The Presentational Mode refers to the creation of messages in a manner that facilities interpretation by members of the other culture where no direct opportunity for active negotiation of meaning between members of the two cultures exists. Examples of the “one-way” writing and speaking require a substantial knowledge of language and culture from the outset, since the goal is to make sure that members of the other culture, the audience, will be successful in reading and listening between the lines.

Learn more/see examples of the Presentational mode

Presentational examples
  1. Summarize information from authentic language materials and artifacts (e.g., TV programs, articles from youth magazines, Internet, videos, currency) and give personal reactions.
  2. Use information acquired from target language sources to solve everyday problems and situations (e.g., using a newspaper to make plans to see a movie, perusing a catalog to shop for a birthday gift, watching a weather forecast to help plan an activity).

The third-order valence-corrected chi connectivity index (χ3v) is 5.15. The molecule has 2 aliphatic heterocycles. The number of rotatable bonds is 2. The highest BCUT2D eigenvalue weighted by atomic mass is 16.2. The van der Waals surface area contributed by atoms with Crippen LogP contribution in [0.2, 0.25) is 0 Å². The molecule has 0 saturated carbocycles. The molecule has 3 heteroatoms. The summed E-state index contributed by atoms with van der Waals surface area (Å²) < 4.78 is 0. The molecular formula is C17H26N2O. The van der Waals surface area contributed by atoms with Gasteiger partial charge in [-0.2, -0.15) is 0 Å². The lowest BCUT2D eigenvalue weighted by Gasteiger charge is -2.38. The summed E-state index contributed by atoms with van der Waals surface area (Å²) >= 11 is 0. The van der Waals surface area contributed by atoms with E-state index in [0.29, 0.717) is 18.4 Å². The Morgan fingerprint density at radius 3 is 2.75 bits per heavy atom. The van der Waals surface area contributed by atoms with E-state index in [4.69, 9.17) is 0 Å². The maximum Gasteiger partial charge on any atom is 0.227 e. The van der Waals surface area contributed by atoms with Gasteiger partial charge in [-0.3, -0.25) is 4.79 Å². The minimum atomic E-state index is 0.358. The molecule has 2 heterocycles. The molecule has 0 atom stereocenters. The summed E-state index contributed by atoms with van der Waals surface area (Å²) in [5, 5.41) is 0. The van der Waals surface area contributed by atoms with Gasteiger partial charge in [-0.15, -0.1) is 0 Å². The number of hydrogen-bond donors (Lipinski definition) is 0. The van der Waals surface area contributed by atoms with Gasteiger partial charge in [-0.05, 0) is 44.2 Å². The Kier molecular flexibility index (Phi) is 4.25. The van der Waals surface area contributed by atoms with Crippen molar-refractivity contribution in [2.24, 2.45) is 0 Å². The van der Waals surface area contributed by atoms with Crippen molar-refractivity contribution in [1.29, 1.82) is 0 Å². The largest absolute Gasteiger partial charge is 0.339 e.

3. Create and present a narrative (e.g., current events, personal experiences, school happenings).
  4. Present differences in products and practices (e.g., sports, celebrations, school life) found in the target culture.
  5. Prepare and deliver a summary of characters and plot in selected pieces of literature.
  6. Apply age-appropriate writing process strategies (prewriting, drafting, revising, editing, publishing).

National Standards in Foreign Language Education Project (2006). Standards for foreign language learning in the 21st century. Lawrence, KS: Allen Press, Inc. pp. 36-38.